Elizabeth Holmes trial: Theranos founder gruff, and emotional, under cross-examination – The Mercury News

Separated by 10 feet and a see-through, anti-COVID barrier, Elizabeth Holmes faced off against federal prosecutor Robert Leach for six hours Tuesday as Leach sought to highlight her alleged lies about the failed blood-testing startup and emphasize her decision-making role at the firm — while also showcasing the affection between Holmes and the former company president she yesterday accused of sexually abusing and controlling her.

Taking the witness stand for the fifth day, Holmes was at times gruff, the frequent small smiles she gave while answering her lawyers’ questions largely absent as she fought back against allegations that she deceived investors, retaliated against whistleblowers and controlled her purported abuser and ex-lover, rather than the other way around.

The testimony followed stunning claims Holmes made Monday accusing former Theranos president Sunny Balwani, with whom she had an intimate relationship for more than a decade, of forcing sex on her when she displeased him, as well as controlling how she worked, her hours and even what she ate. The testimony — coupled with pre-trial filings from Holmes’ attorneys — suggested that Holmes may cite Balwani’s alleged emotional and physical abuse as part of the defense.

Under cross-examination, Holmes became emotional when reading loving messages she exchanged with Balwani, who is also charged with fraud in relation to his work at Theranos and will be tried next year. She wiped away tears as she read aloud the words Balwani had sent. “U r God’s tigress and warrior,” and her own response: “Coming from my tiger, means the whole universe to me.”

In more than 12,000 messages over five years, Leach asked Holmes, “do you know how many times the word ‘love’ appears? Would it surprise you to know more than 594 times?” Holmes, with a sad smile, said no.

Holmes, who founded Theranos at age 19 in 2003, is charged with allegedly bilking investors out of hundreds of millions of dollars and defrauding patients with false claims that the company’s machines could conduct a full range of tests using just a few drops of blood, when she knew the technology had serious accuracy problems. She and Balwani have denied the allegations.

Leach, in presenting to the jury the messages between Holmes and Balwani, also emphasized that Balwani repeatedly informed Holmes about problems in the Theranos lab. “He’s not hiding anything from you?” Leach said. “No,” Holmes answered. She acknowledged that Balwani reported to her. Asked whether she at times gave direction to him, she said, “I’m sure.” Asked if there were times she “told him what to do,” she said, “I’m sure there could have been.”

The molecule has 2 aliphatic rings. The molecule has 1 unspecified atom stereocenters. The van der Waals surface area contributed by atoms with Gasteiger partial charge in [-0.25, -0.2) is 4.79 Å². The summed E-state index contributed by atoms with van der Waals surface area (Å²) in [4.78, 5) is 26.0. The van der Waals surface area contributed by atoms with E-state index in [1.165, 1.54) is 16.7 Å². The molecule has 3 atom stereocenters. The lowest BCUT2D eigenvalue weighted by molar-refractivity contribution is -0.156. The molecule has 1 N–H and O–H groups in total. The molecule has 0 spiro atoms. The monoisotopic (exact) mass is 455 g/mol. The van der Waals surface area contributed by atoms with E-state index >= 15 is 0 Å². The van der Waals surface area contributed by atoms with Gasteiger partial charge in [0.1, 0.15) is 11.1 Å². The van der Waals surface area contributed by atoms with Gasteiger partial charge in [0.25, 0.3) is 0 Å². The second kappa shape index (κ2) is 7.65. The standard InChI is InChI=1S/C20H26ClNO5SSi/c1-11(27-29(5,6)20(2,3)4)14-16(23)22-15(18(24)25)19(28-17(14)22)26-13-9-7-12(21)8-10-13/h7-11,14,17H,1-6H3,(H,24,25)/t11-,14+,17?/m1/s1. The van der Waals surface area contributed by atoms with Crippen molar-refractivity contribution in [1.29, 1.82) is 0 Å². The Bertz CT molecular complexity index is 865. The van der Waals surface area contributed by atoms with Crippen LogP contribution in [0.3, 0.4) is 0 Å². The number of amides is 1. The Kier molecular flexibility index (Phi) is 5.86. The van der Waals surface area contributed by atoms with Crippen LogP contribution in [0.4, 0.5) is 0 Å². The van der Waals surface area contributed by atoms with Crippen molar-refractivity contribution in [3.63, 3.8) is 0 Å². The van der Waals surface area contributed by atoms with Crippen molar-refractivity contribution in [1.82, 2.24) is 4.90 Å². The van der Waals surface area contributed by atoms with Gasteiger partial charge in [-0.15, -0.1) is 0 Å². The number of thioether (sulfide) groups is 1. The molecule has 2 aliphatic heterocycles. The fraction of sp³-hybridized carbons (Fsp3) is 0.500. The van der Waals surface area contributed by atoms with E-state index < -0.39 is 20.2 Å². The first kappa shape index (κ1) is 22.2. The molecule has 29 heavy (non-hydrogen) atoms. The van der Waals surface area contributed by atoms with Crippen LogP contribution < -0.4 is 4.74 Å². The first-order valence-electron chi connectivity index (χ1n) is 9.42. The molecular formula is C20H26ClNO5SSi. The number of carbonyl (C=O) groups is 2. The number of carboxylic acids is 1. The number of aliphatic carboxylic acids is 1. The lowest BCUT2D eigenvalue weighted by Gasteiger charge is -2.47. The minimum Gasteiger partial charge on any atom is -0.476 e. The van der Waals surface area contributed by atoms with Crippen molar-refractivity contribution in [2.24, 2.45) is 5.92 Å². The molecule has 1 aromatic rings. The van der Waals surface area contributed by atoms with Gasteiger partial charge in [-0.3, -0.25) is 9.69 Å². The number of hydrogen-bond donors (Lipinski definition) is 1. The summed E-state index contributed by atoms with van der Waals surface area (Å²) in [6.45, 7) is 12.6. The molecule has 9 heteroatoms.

Holmes did manage to turn the tables on Leach, after he asked her to read a 2014 exchange between her and Balwani that included Holmes asking him if he would be “OK if I saw Jesse and Laura separately in the AM tomorrow?” Leach asked Holmes if this exchange was another example of Balwani being loving. “I think it’s me asking him for permission to see my friends,” she countered.

The prosecutor also elicited an admission from Holmes that she fired Balwani, whom she claims ran Theranos’ laboratory business operations, in 2016, with the support of the company’s board. And though she testified Monday that a federal regulator’s finding of dangerous deficiencies in Theranos’ lab opened her eyes to Balwani’s failures as the company’s president and led to the end of their relationship, she admitted to Leach that she did not mention that as a reason for the breakup when asked by federal investigators.

Reinforcing his argument that Holmes was ultimately responsible for everything that happened at Theranos, Leach got Holmes to acknowledge that she could have fired lab officials or board members and that her ownership of most of the firm’s shares meant that she could outvote anyone on the board. “The buck stops with you,” Leach asserted. She responded, “I felt that.”

Leach also struck a deep blow after playing for the jury a clip from a television interview Holmes did in 2015 in which the startup founder — clad in a Steve Jobs-style black turtleneck — declared, “Every test that we can offer in our laboratory can run on our proprietary devices.” Under questioning, Holmes admitted that the majority of Theranos’ patient testing had been done on other companies’ machines and that her company’s analyzer could only run a dozen types of tests.

When asked about her behavior in advance of a bombshell expose from Wall Street Journal reporter John Carreyrou, Holmes disputed Leach’s characterizations, saying that she was only seeking to protect “trade secrets” from being disclosed when she emailed the newspaper’s owner, Rupert Murdoch, in what Leach described as an attempt to “quash” the story.

And after admitting last week that she had pilfered the logos of pharmaceutical giants Pfizer and Schering-Plough and put them on glowing Theranos reports sent to investors and others, Holmes testified Tuesday that she had also removed from the purported Pfizer report that it had been prepared by Theranos for Pfizer, leaving the words, “Pfizer, Inc.” in the space for the name of the report’s creator.

“I wish I’d handled this differently,” Holmes said.

Asked about information she withheld from Theranos board members about use of other companies’ machines for blood testing, Holmes responded, “There are many things I wish I did differently.”

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